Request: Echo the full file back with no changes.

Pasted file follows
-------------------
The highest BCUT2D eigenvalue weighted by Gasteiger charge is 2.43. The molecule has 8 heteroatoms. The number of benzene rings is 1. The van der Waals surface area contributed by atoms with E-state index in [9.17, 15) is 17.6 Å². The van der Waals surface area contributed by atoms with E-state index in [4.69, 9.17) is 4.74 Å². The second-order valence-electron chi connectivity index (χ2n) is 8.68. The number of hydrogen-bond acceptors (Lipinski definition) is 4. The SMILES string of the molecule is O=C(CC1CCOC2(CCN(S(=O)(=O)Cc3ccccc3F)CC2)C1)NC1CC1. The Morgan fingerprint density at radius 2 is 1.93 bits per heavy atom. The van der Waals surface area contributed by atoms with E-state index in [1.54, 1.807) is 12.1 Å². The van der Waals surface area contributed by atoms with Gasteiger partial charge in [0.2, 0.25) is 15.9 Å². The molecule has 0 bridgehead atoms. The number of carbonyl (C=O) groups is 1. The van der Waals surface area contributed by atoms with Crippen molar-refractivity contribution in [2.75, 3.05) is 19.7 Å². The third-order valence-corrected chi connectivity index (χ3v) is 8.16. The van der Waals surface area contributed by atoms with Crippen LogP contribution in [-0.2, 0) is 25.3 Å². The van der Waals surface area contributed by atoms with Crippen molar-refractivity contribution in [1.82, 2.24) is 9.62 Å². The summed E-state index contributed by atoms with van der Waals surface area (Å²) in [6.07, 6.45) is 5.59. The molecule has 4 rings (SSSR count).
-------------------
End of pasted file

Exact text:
The highest BCUT2D eigenvalue weighted by Gasteiger charge is 2.43. The molecule has 8 heteroatoms. The number of benzene rings is 1. The van der Waals surface area contributed by atoms with E-state index in [9.17, 15) is 17.6 Å². The van der Waals surface area contributed by atoms with E-state index in [4.69, 9.17) is 4.74 Å². The second-order valence-electron chi connectivity index (χ2n) is 8.68. The number of hydrogen-bond acceptors (Lipinski definition) is 4. The SMILES string of the molecule is O=C(CC1CCOC2(CCN(S(=O)(=O)Cc3ccccc3F)CC2)C1)NC1CC1. The Morgan fingerprint density at radius 2 is 1.93 bits per heavy atom. The van der Waals surface area contributed by atoms with E-state index in [1.54, 1.807) is 12.1 Å². The van der Waals surface area contributed by atoms with Gasteiger partial charge in [0.2, 0.25) is 15.9 Å². The molecule has 0 bridgehead atoms. The number of carbonyl (C=O) groups is 1. The van der Waals surface area contributed by atoms with Crippen molar-refractivity contribution in [2.75, 3.05) is 19.7 Å². The third-order valence-corrected chi connectivity index (χ3v) is 8.16. The van der Waals surface area contributed by atoms with Crippen LogP contribution in [-0.2, 0) is 25.3 Å². The van der Waals surface area contributed by atoms with Crippen molar-refractivity contribution in [1.82, 2.24) is 9.62 Å². The summed E-state index contributed by atoms with van der Waals surface area (Å²) in [6.07, 6.45) is 5.59. The molecule has 4 rings (SSSR count).